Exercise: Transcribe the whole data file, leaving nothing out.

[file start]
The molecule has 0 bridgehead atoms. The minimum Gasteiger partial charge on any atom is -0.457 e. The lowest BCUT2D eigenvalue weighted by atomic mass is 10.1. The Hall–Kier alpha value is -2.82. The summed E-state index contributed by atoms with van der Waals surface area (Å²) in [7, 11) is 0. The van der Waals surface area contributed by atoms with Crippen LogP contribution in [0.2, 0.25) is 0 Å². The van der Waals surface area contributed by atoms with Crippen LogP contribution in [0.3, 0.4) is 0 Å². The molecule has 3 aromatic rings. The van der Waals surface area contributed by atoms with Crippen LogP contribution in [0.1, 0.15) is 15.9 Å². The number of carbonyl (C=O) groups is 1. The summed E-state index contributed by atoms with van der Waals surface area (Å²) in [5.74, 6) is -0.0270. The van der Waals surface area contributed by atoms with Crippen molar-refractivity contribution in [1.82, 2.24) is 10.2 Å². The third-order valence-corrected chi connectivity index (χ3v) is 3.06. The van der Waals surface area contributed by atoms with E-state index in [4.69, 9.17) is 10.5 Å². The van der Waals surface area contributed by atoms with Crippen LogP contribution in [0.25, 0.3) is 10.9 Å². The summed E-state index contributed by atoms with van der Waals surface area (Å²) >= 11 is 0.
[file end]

The molecule has 0 bridgehead atoms. The minimum Gasteiger partial charge on any atom is -0.457 e. The lowest BCUT2D eigenvalue weighted by atomic mass is 10.1. The Hall–Kier alpha value is -2.82. The summed E-state index contributed by atoms with van der Waals surface area (Å²) in [7, 11) is 0. The van der Waals surface area contributed by atoms with Crippen LogP contribution in [0.2, 0.25) is 0 Å². The van der Waals surface area contributed by atoms with Crippen LogP contribution in [0.3, 0.4) is 0 Å². The molecule has 3 aromatic rings. The van der Waals surface area contributed by atoms with Crippen LogP contribution in [0.1, 0.15) is 15.9 Å². The number of carbonyl (C=O) groups is 1. The summed E-state index contributed by atoms with van der Waals surface area (Å²) in [5.74, 6) is -0.0270. The van der Waals surface area contributed by atoms with Crippen molar-refractivity contribution in [1.82, 2.24) is 10.2 Å². The third-order valence-corrected chi connectivity index (χ3v) is 3.06. The van der Waals surface area contributed by atoms with E-state index in [4.69, 9.17) is 10.5 Å². The van der Waals surface area contributed by atoms with Crippen LogP contribution in [0.25, 0.3) is 10.9 Å². The summed E-state index contributed by atoms with van der Waals surface area (Å²) >= 11 is 0.